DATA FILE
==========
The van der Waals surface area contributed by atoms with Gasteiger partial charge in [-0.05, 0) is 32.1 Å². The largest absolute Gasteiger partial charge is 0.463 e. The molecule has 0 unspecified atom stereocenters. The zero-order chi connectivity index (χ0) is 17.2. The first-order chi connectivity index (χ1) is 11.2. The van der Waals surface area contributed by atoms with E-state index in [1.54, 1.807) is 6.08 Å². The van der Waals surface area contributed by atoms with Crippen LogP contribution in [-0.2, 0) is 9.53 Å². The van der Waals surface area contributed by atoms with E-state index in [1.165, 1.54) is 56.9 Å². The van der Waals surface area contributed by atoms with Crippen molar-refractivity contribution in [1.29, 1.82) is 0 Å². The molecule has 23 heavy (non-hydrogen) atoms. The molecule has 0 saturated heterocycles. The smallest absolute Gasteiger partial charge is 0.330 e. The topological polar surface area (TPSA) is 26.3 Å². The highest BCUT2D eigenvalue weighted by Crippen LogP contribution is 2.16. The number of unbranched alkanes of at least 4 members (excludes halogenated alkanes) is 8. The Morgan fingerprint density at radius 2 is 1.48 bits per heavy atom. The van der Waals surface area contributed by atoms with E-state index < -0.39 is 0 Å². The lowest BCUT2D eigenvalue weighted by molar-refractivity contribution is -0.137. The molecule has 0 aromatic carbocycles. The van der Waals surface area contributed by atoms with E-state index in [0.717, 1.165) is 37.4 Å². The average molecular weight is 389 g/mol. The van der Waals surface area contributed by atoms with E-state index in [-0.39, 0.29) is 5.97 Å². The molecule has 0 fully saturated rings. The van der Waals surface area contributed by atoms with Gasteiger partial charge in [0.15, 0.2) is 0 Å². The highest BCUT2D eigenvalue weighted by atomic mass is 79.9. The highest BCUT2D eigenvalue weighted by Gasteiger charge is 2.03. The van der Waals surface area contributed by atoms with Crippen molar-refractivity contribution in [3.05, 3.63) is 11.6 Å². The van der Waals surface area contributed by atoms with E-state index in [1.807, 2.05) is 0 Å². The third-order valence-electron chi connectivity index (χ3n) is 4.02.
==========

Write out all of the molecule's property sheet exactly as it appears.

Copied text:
The van der Waals surface area contributed by atoms with Gasteiger partial charge in [-0.05, 0) is 32.1 Å². The largest absolute Gasteiger partial charge is 0.463 e. The molecule has 0 unspecified atom stereocenters. The zero-order chi connectivity index (χ0) is 17.2. The first-order chi connectivity index (χ1) is 11.2. The van der Waals surface area contributed by atoms with E-state index in [1.54, 1.807) is 6.08 Å². The van der Waals surface area contributed by atoms with Crippen LogP contribution in [-0.2, 0) is 9.53 Å². The van der Waals surface area contributed by atoms with E-state index in [1.165, 1.54) is 56.9 Å². The van der Waals surface area contributed by atoms with Crippen molar-refractivity contribution in [1.29, 1.82) is 0 Å². The molecule has 23 heavy (non-hydrogen) atoms. The molecule has 0 saturated heterocycles. The smallest absolute Gasteiger partial charge is 0.330 e. The topological polar surface area (TPSA) is 26.3 Å². The highest BCUT2D eigenvalue weighted by Crippen LogP contribution is 2.16. The number of unbranched alkanes of at least 4 members (excludes halogenated alkanes) is 8. The Morgan fingerprint density at radius 2 is 1.48 bits per heavy atom. The van der Waals surface area contributed by atoms with E-state index < -0.39 is 0 Å². The lowest BCUT2D eigenvalue weighted by molar-refractivity contribution is -0.137. The molecule has 0 aromatic carbocycles. The van der Waals surface area contributed by atoms with E-state index in [0.717, 1.165) is 37.4 Å². The average molecular weight is 389 g/mol. The van der Waals surface area contributed by atoms with E-state index in [-0.39, 0.29) is 5.97 Å². The molecule has 0 fully saturated rings. The van der Waals surface area contributed by atoms with Gasteiger partial charge in [0.15, 0.2) is 0 Å². The highest BCUT2D eigenvalue weighted by atomic mass is 79.9. The highest BCUT2D eigenvalue weighted by Gasteiger charge is 2.03. The van der Waals surface area contributed by atoms with Crippen molar-refractivity contribution in [3.05, 3.63) is 11.6 Å². The van der Waals surface area contributed by atoms with E-state index in [1.807, 2.05) is 0 Å². The third-order valence-electron chi connectivity index (χ3n) is 4.02.